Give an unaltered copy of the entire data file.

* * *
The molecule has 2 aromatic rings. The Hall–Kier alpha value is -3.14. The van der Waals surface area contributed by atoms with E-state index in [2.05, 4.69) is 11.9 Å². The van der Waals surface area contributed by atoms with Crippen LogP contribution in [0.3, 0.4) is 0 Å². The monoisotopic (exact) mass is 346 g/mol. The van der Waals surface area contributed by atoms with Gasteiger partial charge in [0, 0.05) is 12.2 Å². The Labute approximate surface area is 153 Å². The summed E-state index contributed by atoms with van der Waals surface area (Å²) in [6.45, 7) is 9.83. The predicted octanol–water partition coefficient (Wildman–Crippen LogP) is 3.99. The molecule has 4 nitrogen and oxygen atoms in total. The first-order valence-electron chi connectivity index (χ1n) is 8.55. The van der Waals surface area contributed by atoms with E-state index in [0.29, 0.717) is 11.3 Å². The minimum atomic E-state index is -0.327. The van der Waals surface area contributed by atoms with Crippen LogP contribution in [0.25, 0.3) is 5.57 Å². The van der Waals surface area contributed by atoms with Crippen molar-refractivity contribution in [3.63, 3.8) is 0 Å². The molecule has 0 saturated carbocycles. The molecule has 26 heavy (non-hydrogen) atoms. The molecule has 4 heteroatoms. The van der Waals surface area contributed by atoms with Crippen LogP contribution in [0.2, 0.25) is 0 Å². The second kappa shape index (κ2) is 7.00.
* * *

The molecule has 2 aromatic rings. The Hall–Kier alpha value is -3.14. The van der Waals surface area contributed by atoms with E-state index in [2.05, 4.69) is 11.9 Å². The van der Waals surface area contributed by atoms with Crippen LogP contribution in [0.3, 0.4) is 0 Å². The monoisotopic (exact) mass is 346 g/mol. The van der Waals surface area contributed by atoms with Gasteiger partial charge in [0, 0.05) is 12.2 Å². The Labute approximate surface area is 153 Å². The summed E-state index contributed by atoms with van der Waals surface area (Å²) in [6.45, 7) is 9.83. The predicted octanol–water partition coefficient (Wildman–Crippen LogP) is 3.99. The molecule has 4 nitrogen and oxygen atoms in total. The first-order valence-electron chi connectivity index (χ1n) is 8.55. The van der Waals surface area contributed by atoms with E-state index in [0.29, 0.717) is 11.3 Å². The minimum atomic E-state index is -0.327. The van der Waals surface area contributed by atoms with Crippen LogP contribution in [0.25, 0.3) is 5.57 Å². The van der Waals surface area contributed by atoms with Crippen molar-refractivity contribution in [3.63, 3.8) is 0 Å². The molecule has 0 saturated carbocycles. The molecule has 26 heavy (non-hydrogen) atoms. The molecule has 4 heteroatoms. The van der Waals surface area contributed by atoms with Crippen LogP contribution in [0.2, 0.25) is 0 Å². The second kappa shape index (κ2) is 7.00.